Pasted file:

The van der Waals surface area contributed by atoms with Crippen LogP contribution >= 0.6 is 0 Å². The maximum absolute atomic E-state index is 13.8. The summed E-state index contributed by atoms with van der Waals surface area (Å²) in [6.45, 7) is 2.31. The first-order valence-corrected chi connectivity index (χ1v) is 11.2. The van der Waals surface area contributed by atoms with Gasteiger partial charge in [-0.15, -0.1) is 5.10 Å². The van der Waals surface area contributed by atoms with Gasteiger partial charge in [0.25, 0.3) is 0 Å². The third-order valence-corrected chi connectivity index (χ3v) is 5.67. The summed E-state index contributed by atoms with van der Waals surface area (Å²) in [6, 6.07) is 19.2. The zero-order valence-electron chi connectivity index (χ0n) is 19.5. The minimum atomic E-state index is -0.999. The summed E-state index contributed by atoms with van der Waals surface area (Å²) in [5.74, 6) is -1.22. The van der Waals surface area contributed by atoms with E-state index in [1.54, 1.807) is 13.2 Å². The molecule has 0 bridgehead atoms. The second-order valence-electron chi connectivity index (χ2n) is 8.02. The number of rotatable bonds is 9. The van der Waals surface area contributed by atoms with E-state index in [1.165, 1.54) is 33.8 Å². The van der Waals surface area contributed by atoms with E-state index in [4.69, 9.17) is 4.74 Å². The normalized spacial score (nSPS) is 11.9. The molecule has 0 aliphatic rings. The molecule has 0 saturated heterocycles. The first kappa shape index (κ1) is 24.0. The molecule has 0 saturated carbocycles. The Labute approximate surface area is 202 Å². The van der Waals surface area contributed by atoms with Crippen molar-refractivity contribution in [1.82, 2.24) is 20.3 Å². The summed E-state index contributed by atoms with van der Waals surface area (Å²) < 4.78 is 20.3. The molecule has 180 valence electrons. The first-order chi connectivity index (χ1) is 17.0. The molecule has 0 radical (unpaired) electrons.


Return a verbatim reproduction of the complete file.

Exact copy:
The van der Waals surface area contributed by atoms with Crippen LogP contribution >= 0.6 is 0 Å². The maximum absolute atomic E-state index is 13.8. The summed E-state index contributed by atoms with van der Waals surface area (Å²) in [6.45, 7) is 2.31. The first-order valence-corrected chi connectivity index (χ1v) is 11.2. The van der Waals surface area contributed by atoms with Gasteiger partial charge in [-0.15, -0.1) is 5.10 Å². The van der Waals surface area contributed by atoms with Gasteiger partial charge in [0.25, 0.3) is 0 Å². The third-order valence-corrected chi connectivity index (χ3v) is 5.67. The summed E-state index contributed by atoms with van der Waals surface area (Å²) in [6, 6.07) is 19.2. The zero-order valence-electron chi connectivity index (χ0n) is 19.5. The minimum atomic E-state index is -0.999. The summed E-state index contributed by atoms with van der Waals surface area (Å²) in [5.74, 6) is -1.22. The van der Waals surface area contributed by atoms with E-state index in [1.54, 1.807) is 13.2 Å². The molecule has 0 bridgehead atoms. The second-order valence-electron chi connectivity index (χ2n) is 8.02. The number of rotatable bonds is 9. The van der Waals surface area contributed by atoms with E-state index in [1.165, 1.54) is 33.8 Å². The van der Waals surface area contributed by atoms with E-state index in [4.69, 9.17) is 4.74 Å². The normalized spacial score (nSPS) is 11.9. The molecule has 0 aliphatic rings. The molecule has 0 saturated heterocycles. The first kappa shape index (κ1) is 24.0. The molecule has 0 saturated carbocycles. The Labute approximate surface area is 202 Å². The van der Waals surface area contributed by atoms with Crippen molar-refractivity contribution in [1.82, 2.24) is 20.3 Å². The summed E-state index contributed by atoms with van der Waals surface area (Å²) < 4.78 is 20.3. The molecule has 180 valence electrons. The first-order chi connectivity index (χ1) is 17.0. The molecule has 0 radical (unpaired) electrons.